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If you haven’t heard of Nathaniel Eaton, Harvard’s first head of school, it’s not because he’s one of the University’s buried treasures. Described by one student as “fitter to have been an officer in the inquisition, or master of an house of correction, than an instructer (sic) of Christian Youth,” Eaton’s disastrous year-and-a-half-long tenure, from 1638 to 1639, ended in a court case in which he was ordered to step down and pay a fine. The school closed down for the subsequent academic year. The affair was such a scandal that in 1940, some students argued that 1640 should be seen as the real founding year of Harvard College. Here are just a few things that made Nathaniel Eaton and his regime, well, shitty.
Dunster House has been under construction since June 2014 and is slated to reopen in September 2015.
Student responses have informed changes such as enlarging shower spaces and adding study niches in residential halls.
Prescott St. between Harvard St. and Broadway is quiet, unassuming. Nestled between the large Barker and Carpenter centers and smaller buildings, the street is half-shaded in the early afternoon.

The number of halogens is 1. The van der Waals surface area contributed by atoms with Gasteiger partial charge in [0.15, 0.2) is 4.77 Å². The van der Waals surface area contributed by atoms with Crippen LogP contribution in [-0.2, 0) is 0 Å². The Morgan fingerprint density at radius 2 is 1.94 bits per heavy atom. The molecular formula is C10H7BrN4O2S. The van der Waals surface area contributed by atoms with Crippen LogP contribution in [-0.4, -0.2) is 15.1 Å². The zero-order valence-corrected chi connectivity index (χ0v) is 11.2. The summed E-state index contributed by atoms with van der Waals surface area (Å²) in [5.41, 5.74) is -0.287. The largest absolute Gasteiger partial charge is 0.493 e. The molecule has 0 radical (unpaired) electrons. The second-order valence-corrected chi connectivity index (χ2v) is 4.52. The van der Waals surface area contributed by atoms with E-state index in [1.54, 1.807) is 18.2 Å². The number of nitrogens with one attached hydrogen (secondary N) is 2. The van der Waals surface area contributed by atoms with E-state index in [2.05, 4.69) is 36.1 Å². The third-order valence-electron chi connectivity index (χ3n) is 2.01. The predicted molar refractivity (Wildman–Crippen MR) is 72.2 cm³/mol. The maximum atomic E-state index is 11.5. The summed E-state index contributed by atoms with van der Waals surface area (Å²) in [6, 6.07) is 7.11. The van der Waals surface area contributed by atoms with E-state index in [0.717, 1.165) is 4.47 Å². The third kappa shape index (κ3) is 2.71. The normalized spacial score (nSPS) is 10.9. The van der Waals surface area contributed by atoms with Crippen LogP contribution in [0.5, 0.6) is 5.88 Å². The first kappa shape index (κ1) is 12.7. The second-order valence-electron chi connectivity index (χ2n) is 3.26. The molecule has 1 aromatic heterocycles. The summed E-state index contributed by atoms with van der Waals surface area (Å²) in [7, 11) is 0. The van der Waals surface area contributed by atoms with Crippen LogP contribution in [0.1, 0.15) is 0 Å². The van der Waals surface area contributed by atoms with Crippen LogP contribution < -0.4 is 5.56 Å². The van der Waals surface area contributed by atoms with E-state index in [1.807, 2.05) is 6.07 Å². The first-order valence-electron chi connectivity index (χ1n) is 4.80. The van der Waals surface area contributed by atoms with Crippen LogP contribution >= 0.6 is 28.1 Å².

As scaffolding rises over Dunster’s iconic tower, members of the Dunster House community praised the renovated Inn at Harvard.
Six students will be returning to their rooms in Dunster’s swing housing on Prescott Street Thursday after large amounts of toilet water spilled out onto their bathroom floor just four days earlier, forcing them to relocate to other Harvard housing.
Common space is abundant in the Inn at Harvard, the "headquarters" of Dunster House while its iconic building is being renovated.
The Victorian house will be converted into temporary lodgings for the house masters whose residences are scheduled to undergo renovation during the House Renewal process.
Right behind the Carpenter Center of Visual Arts is 20 Prescott Street. Displaced Dunster residents live here as the University renovates their house.